Cost of Capital Meaning
The cost of capital refers to the minimum rate of return that a company must achieve on its investments to ensure that the market value of its equity shares either increases or remains at the same level. This statement aligns with every company’s objective of maximizing wealth for its shareholders.
Wealth Maximisation for the shareholders of a company is feasible only when the projects financed by the company (shareholders’ money) generate revenues at a rate equal to or more than the rate expected by the shareholders. In case the company is unable to earn the expected rate of return, the possibility of a decrease in the market value of the company’s shares cannot be ruled out, which ultimately may result in the erosion of the shareholders’ wealth.
What is cost of capital?
Some of the eminent authorities on the subject have defined ‘Cost of Capital’ as described below:
According to James C Van Horne, “A cut-off rate for the allocation of capital to investments of project. It is the rate of return on a project that will leave unchanged the market price of the stock”.
According to Solomon Ezra, “Cost of Capital is the minimum required rate of earning or the cut-off rate of capital expenditures”.
According to Hampton, John J., “The rate of return the firm requires from investment to increase the value of the firm in the marketplace”.
In simple terms, the cost of capital refers to the minimum rate of return that investors expect from a business’s projects. This metric is important for determining the financial viability of investments.
The term “Cost of Capital” for an investment is also referred to as the “Minimum Required Rate of Return,” “Opportunity Cost,” or “Discount Rate” (also known as the “Interest Rate”).
Characteristics of Cost of Capital
The cost of capital is characterised by the following fundamental features:
1) Minimum Rate of Return: Cost of capital indicates the minimum rate of return, which is needed for maintaining the market value of a company’s equity shares.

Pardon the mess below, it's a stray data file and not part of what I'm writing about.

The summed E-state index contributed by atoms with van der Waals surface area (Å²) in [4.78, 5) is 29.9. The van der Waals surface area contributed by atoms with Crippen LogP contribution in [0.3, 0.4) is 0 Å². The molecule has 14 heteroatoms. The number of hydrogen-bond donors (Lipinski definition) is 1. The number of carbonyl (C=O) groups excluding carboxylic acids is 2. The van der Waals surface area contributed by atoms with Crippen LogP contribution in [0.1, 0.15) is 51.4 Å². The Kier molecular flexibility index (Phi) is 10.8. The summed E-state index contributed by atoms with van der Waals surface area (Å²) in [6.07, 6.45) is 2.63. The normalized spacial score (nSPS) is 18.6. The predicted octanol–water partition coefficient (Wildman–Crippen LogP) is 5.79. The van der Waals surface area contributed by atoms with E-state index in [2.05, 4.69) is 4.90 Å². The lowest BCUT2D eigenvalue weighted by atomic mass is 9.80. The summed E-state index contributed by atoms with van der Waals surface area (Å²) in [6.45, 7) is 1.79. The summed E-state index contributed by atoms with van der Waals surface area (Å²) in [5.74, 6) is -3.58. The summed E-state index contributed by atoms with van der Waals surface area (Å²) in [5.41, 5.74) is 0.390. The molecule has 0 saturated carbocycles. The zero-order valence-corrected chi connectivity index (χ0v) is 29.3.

2) Consideration of Risk Premium: The risk factor is taken care of during the computation of ‘Cost of Capital’, which is likely to be high if the numbers and degree of risks increase. In other words, the Cost of Capital is directly proportional to the number/degree of risks involved. The concept would be more clear from the following formula:
Where, K = Cost of a required return,
R = Risk-free rate, and
F = Risk premium rate.
3) Not Necessarily a Cash Cost: The cost of capital, which a company is required to pay, may not be in the form of cash every time. Factually, it is indicative of the expectation of the company’s shareholders about returns from their investment.
In brief, the cost of capital to a company is equal to the equilibrium rate of return demanded by investors in the capital market for securities at a given degree of risk. The equilibrium Rate of Return is an interest rate at which the demand for money and supply of money is equal.
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Importance of Cost of Capital
The cost of capital is very important for a company, as it plays a pivotal role in facilitating various decision making processes.
This can be observed by considering the following points:
1) Capital Structure Decisions: The objective of minimising the cost of capital needs to be kept in mind when planning an appropriate capital structure for a company. This would ensure a better market value for the company. The cost of financing is the determinant of the source of financing.
2) Evaluating Profitability: The profitability of a project depends upon the projected cost of the capital funds and the actual cost of the capital fund raised to finance the project. The performance of a project may be considered satisfactory if the project’s profitability is more than the projected and actual cost of capital.
3) Other Decisions: Decisions about the level of dividend distribution, working capital requirements etc., are affected directly by the cost of capital. Furthermore, the profitability of a project depends upon the cost of capital. The success or failure of the projects undertaken by a company is one of the bases of appraisal of the top management’s performance.
4) Capital Budgeting Decisions: ‘Cost of Capital’ may be considered one of the most essential basis on which capital budgeting is done. It is used as a rate for discounting cash inflows to assess the profitability of a project (under the DCF method). Furthermore, the minimum desired rate of return (projected) is compared with the actual rate of return under the Internal Rate of Return (IRR) method. This comparison allows for a comprehensive evaluation of investment performance.